Community leaders tell justice minister: Mary Hassell ‘must be made accountable’

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Community leaders tell justice minister: Mary Hassell ‘must be made accountable’

Board vice-president tells Phillip Lee that the senior London coroner's 'cab-rank rule' is causing 'so much distress'

Mary Hassell

Credit: Faith Matters
Mary Hassell Credit: Faith Matters

Jewish community representatives have told Justice Minister Phillip Lee that a senior London coroner who refuses to release bodies earlier for religious reasons “must be made accountable for her actions”.

The warning came from Board of Deputies’ vice-president Marie Van Der Zyl about Senior Coroner for Inner North London Mary Hassell, whose “cab-rank rule” for releasing bodies has infuriated Jewish and Muslim communities.

“As part of an interfaith and cross-party delegation, I made it clear to Justice Minister Dr Phillip Lee MP that [Hassell] lacks any respect for the diverse communities she is meant to serve,” said van der Zyl.

“I urged him that Ms Hassell must be made accountable for her actions, which are causing so much distress. Dr Lee said he took the views of the Jewish and Muslim communities very seriously, and would be speaking to the Chief Coroner, His Honour Judge Mark Lucraft QC, about the meeting.”

Lucraft originally felt Hassell’s policy was “excellent” but changed his mind last month, telling a judicial review that he felt it was “unlawful”. He does not have the power to dismiss senior coroners, who are independent judges.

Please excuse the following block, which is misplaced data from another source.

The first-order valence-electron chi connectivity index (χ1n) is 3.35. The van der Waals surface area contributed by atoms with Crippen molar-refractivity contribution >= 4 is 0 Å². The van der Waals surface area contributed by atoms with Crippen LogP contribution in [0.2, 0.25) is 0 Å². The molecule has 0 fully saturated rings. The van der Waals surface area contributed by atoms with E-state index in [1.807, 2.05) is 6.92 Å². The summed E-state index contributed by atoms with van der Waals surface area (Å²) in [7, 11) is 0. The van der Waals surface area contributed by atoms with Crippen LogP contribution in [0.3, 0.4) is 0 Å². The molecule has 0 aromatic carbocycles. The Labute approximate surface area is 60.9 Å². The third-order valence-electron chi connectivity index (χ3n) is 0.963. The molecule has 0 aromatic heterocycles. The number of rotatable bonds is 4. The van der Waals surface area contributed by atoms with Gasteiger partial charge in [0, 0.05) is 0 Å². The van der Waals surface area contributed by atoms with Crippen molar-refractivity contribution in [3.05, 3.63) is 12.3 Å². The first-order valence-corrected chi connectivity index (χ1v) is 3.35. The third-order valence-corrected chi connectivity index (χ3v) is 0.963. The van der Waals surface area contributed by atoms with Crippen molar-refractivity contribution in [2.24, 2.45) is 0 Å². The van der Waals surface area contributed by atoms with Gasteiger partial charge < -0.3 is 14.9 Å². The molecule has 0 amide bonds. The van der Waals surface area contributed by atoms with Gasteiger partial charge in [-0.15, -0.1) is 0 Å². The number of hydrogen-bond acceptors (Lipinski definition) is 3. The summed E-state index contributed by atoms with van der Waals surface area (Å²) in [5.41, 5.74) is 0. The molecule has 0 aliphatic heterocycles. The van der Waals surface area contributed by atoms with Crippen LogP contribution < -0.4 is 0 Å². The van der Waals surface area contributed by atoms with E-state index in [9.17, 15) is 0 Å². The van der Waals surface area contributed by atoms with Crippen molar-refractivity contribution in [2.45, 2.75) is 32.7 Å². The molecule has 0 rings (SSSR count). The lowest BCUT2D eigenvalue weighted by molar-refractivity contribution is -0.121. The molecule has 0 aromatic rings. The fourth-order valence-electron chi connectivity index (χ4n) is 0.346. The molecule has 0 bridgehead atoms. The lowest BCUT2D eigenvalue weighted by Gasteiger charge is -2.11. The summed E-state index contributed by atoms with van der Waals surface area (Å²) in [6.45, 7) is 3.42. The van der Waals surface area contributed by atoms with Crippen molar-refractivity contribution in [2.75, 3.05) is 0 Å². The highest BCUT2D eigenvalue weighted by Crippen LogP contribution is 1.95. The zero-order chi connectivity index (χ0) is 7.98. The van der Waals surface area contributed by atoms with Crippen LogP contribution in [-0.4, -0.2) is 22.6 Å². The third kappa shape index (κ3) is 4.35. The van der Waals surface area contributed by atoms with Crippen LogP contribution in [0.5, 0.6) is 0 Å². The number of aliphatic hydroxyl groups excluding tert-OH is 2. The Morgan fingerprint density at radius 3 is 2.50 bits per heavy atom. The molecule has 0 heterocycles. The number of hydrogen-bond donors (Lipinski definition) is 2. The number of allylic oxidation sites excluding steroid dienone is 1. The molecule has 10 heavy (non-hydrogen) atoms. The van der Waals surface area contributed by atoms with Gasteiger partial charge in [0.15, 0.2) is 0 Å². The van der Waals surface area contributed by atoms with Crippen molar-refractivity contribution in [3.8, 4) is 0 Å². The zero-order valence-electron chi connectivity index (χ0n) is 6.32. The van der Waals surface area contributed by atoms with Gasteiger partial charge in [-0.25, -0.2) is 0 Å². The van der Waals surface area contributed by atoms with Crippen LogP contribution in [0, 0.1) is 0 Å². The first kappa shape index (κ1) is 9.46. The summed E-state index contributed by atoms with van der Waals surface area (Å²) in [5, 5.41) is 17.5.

Earlier this week Lee was asked by colleagues in the House of Commons whether the government had plans to change the remit of the Chief Coroner.

He said: “We have no plans to change the remit of the Chief Coroner, nor to amend the accountability of coroners, or the complaints procedures in relation to the conduct of coroners.”

Lee argued that judicial office holders, including coroners, “must be independent and free from external influence in the exercise of their judicial functions,” adding: “These are fundamental principles for the protection of the rule of law and the constitutional separation of powers.”

He further confirmed that complaints against the conduct of a Coroner, “as with any other judge, are considered by the Judicial Complaints and Investigations Office while a coroner’s decision may be subject to challenge in the courts by way of a judicial review”.

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